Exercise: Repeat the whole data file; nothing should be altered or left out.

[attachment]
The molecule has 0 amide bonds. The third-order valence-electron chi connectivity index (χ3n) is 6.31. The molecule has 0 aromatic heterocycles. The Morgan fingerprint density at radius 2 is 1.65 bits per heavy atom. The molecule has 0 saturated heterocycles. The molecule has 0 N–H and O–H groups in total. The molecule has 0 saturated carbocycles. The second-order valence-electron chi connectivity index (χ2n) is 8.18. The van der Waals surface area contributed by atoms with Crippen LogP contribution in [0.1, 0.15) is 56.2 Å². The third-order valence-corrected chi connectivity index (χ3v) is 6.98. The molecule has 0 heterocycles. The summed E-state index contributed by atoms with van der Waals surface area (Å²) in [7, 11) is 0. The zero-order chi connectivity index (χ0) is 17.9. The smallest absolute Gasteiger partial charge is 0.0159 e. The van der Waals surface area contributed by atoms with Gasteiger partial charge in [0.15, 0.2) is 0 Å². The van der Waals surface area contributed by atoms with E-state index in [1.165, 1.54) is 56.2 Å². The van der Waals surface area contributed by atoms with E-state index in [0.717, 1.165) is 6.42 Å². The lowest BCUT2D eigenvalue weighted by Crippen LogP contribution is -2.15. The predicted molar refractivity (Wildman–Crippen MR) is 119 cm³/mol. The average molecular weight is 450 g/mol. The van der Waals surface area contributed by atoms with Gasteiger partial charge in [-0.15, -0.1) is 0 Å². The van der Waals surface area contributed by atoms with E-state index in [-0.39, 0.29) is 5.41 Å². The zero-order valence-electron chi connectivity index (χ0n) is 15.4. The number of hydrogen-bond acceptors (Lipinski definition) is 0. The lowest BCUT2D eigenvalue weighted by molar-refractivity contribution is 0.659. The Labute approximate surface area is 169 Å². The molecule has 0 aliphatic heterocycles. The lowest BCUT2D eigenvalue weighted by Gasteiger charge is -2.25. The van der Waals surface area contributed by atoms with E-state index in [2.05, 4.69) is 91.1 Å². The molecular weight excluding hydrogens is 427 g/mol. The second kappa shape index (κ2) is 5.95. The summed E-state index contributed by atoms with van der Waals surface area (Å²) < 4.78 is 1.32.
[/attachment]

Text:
The molecule has 0 amide bonds. The third-order valence-electron chi connectivity index (χ3n) is 6.31. The molecule has 0 aromatic heterocycles. The Morgan fingerprint density at radius 2 is 1.65 bits per heavy atom. The molecule has 0 saturated heterocycles. The molecule has 0 N–H and O–H groups in total. The molecule has 0 saturated carbocycles. The second-order valence-electron chi connectivity index (χ2n) is 8.18. The van der Waals surface area contributed by atoms with Crippen LogP contribution in [0.1, 0.15) is 56.2 Å². The third-order valence-corrected chi connectivity index (χ3v) is 6.98. The molecule has 0 heterocycles. The summed E-state index contributed by atoms with van der Waals surface area (Å²) in [7, 11) is 0. The zero-order chi connectivity index (χ0) is 17.9. The smallest absolute Gasteiger partial charge is 0.0159 e. The van der Waals surface area contributed by atoms with Gasteiger partial charge in [0.15, 0.2) is 0 Å². The van der Waals surface area contributed by atoms with E-state index in [1.165, 1.54) is 56.2 Å². The van der Waals surface area contributed by atoms with E-state index in [0.717, 1.165) is 6.42 Å². The lowest BCUT2D eigenvalue weighted by Crippen LogP contribution is -2.15. The predicted molar refractivity (Wildman–Crippen MR) is 119 cm³/mol. The average molecular weight is 450 g/mol. The van der Waals surface area contributed by atoms with Gasteiger partial charge in [-0.15, -0.1) is 0 Å². The van der Waals surface area contributed by atoms with E-state index in [-0.39, 0.29) is 5.41 Å². The zero-order valence-electron chi connectivity index (χ0n) is 15.4. The number of hydrogen-bond acceptors (Lipinski definition) is 0. The lowest BCUT2D eigenvalue weighted by molar-refractivity contribution is 0.659. The Labute approximate surface area is 169 Å². The molecule has 0 aliphatic heterocycles. The lowest BCUT2D eigenvalue weighted by Gasteiger charge is -2.25. The van der Waals surface area contributed by atoms with E-state index in [2.05, 4.69) is 91.1 Å². The molecular weight excluding hydrogens is 427 g/mol. The second kappa shape index (κ2) is 5.95. The summed E-state index contributed by atoms with van der Waals surface area (Å²) < 4.78 is 1.32.